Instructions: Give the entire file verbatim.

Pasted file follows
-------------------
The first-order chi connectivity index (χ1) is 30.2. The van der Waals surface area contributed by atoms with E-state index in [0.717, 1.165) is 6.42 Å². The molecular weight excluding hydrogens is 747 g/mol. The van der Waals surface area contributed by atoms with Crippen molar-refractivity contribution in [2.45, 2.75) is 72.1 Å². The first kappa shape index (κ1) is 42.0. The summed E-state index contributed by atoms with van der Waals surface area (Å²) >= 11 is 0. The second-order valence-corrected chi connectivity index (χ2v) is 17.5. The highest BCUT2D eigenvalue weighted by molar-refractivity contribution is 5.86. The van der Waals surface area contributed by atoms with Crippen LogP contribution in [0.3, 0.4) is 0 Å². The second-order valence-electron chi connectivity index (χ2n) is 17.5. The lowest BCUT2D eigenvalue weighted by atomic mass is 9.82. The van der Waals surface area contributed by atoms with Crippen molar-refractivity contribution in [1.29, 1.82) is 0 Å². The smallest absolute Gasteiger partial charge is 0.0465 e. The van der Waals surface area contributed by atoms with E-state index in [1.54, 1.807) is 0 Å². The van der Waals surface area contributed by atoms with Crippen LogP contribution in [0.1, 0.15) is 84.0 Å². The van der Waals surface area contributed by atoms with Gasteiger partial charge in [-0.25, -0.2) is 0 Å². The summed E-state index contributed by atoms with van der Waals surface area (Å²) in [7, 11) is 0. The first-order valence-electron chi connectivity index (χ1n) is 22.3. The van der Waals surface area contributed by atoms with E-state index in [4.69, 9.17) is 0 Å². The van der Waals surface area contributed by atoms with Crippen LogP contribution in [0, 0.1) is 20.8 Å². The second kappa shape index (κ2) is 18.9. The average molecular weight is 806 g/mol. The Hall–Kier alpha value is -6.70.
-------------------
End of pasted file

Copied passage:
The first-order chi connectivity index (χ1) is 30.2. The van der Waals surface area contributed by atoms with E-state index in [0.717, 1.165) is 6.42 Å². The molecular weight excluding hydrogens is 747 g/mol. The van der Waals surface area contributed by atoms with Crippen molar-refractivity contribution in [2.45, 2.75) is 72.1 Å². The first kappa shape index (κ1) is 42.0. The summed E-state index contributed by atoms with van der Waals surface area (Å²) >= 11 is 0. The second-order valence-corrected chi connectivity index (χ2v) is 17.5. The highest BCUT2D eigenvalue weighted by molar-refractivity contribution is 5.86. The van der Waals surface area contributed by atoms with Crippen LogP contribution in [0.3, 0.4) is 0 Å². The second-order valence-electron chi connectivity index (χ2n) is 17.5. The lowest BCUT2D eigenvalue weighted by atomic mass is 9.82. The van der Waals surface area contributed by atoms with Crippen molar-refractivity contribution in [1.29, 1.82) is 0 Å². The smallest absolute Gasteiger partial charge is 0.0465 e. The van der Waals surface area contributed by atoms with E-state index in [1.54, 1.807) is 0 Å². The van der Waals surface area contributed by atoms with Crippen LogP contribution in [0.1, 0.15) is 84.0 Å². The van der Waals surface area contributed by atoms with Gasteiger partial charge in [-0.25, -0.2) is 0 Å². The summed E-state index contributed by atoms with van der Waals surface area (Å²) in [7, 11) is 0. The first-order valence-electron chi connectivity index (χ1n) is 22.3. The van der Waals surface area contributed by atoms with E-state index in [4.69, 9.17) is 0 Å². The van der Waals surface area contributed by atoms with Crippen LogP contribution in [0, 0.1) is 20.8 Å². The second kappa shape index (κ2) is 18.9. The average molecular weight is 806 g/mol. The Hall–Kier alpha value is -6.70.